The Dualism of Raskolnikov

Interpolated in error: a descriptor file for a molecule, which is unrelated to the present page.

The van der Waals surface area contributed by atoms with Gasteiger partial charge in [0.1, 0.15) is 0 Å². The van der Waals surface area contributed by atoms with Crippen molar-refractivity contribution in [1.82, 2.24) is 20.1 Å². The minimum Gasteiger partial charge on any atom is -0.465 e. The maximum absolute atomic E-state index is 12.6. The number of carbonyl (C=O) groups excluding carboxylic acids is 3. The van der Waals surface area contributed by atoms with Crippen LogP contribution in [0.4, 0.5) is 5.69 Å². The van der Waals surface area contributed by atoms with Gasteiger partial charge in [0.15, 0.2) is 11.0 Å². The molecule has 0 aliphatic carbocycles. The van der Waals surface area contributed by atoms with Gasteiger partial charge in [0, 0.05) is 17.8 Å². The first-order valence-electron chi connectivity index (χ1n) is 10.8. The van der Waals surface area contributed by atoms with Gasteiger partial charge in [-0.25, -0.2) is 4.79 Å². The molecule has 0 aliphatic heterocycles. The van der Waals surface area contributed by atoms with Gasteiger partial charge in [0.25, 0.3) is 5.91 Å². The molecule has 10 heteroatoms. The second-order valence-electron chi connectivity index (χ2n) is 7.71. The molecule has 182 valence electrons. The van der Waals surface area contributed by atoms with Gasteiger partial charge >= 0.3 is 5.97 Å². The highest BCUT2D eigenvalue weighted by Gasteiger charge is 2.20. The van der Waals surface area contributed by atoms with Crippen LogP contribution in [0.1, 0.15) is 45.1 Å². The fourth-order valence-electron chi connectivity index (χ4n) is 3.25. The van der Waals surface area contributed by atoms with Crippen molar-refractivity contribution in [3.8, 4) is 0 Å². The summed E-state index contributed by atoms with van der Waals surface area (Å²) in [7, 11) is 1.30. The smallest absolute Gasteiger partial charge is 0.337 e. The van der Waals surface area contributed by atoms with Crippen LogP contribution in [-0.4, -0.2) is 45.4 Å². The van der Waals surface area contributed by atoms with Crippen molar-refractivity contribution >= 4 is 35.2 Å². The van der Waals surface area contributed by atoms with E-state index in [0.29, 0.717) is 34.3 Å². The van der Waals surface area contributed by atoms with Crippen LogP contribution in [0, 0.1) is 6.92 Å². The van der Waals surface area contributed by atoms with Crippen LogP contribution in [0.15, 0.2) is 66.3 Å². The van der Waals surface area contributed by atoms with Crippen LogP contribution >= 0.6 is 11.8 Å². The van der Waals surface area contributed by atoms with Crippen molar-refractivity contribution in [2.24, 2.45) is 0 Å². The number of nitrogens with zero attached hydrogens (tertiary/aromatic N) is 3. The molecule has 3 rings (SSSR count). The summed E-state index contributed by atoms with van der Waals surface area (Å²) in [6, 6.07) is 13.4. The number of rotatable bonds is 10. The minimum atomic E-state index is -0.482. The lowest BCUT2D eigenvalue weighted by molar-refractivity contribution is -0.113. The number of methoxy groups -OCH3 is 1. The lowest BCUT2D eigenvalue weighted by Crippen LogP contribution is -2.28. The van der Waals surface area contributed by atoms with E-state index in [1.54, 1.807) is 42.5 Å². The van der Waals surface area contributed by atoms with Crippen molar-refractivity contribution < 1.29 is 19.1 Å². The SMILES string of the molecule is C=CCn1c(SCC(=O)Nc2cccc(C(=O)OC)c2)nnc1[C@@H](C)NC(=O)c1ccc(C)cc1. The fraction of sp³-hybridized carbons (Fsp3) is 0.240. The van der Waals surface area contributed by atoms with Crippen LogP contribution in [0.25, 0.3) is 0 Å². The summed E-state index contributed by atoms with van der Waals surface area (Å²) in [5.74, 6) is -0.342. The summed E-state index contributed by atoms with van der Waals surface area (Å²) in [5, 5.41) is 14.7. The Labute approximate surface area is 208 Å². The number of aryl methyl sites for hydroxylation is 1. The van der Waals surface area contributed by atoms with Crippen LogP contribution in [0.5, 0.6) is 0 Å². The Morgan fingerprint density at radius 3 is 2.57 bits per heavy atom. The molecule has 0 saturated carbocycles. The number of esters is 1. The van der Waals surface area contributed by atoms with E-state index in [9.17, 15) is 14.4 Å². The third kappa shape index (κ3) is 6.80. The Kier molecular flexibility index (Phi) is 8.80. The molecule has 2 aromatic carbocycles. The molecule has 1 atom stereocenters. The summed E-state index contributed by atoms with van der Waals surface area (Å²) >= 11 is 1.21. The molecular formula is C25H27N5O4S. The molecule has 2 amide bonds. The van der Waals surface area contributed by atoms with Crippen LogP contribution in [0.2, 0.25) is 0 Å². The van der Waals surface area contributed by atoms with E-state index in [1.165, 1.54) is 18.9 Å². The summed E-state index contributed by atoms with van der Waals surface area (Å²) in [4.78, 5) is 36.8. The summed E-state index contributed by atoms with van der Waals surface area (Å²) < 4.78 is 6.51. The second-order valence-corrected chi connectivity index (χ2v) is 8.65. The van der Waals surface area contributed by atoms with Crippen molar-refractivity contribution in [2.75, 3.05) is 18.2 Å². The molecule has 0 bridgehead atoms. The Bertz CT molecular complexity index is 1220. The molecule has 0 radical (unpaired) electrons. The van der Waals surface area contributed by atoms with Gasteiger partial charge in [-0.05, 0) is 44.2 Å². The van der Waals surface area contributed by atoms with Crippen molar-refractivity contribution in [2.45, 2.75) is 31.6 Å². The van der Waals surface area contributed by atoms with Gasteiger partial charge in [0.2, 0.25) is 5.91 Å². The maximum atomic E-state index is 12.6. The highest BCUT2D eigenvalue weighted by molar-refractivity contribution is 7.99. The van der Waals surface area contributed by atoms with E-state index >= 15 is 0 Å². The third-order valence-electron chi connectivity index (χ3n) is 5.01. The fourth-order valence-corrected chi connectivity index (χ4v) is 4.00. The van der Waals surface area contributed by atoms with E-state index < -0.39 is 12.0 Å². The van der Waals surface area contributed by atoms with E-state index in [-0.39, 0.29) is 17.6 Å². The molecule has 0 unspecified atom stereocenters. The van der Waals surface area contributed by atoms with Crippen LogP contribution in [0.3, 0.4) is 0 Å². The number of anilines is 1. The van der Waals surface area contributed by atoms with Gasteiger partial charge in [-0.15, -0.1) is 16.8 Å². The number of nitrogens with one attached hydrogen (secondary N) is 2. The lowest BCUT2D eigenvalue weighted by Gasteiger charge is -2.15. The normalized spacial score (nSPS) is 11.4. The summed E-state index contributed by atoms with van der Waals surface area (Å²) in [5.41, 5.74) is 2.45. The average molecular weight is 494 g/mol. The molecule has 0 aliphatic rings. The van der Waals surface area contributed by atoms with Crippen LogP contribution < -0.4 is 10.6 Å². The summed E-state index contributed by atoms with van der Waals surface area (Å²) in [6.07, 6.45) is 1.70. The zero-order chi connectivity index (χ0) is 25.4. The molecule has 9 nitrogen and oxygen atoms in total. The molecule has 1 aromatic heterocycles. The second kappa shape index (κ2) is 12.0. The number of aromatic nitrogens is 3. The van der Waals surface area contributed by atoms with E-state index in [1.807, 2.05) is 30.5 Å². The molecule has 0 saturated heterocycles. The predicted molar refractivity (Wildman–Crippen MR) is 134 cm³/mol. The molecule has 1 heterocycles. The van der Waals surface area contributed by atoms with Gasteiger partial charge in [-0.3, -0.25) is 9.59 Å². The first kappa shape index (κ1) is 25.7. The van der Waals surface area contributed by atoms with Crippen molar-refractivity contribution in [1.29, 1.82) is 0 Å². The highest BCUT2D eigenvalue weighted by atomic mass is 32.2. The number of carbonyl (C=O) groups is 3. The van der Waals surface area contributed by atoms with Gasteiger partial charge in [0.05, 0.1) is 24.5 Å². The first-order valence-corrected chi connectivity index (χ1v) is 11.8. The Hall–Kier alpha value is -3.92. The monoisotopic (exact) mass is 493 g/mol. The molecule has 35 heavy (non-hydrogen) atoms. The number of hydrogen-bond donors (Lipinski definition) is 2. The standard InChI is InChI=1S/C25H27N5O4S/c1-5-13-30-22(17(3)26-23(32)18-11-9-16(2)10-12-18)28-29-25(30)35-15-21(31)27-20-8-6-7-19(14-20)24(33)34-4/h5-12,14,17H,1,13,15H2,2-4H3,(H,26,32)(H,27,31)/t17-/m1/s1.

Fyodor Dostoyevsky, in his work Crime and Punishment, makes it clear from the beginning that Raskolnikov, his somewhat unconventional protagonist, is in a “disturbed state of mind” (Dostoyevsky, 13). Derived from the Russian word for “schism,” Raskolnikov’s name itself is suggestive of his twofold personality. Raskolnikov’s dichotomous personality reveals itself primarily in his reaction to his crime, his treatment of his mother and sister, his dealings with Sonya, and his attitude towards human contact. The “extraordinary man” side of Raskolnikov’s personality shows us the destructive nature of self-absorption, which he eventually succeeds in escaping from, due to the softer and more emotional side of his personality.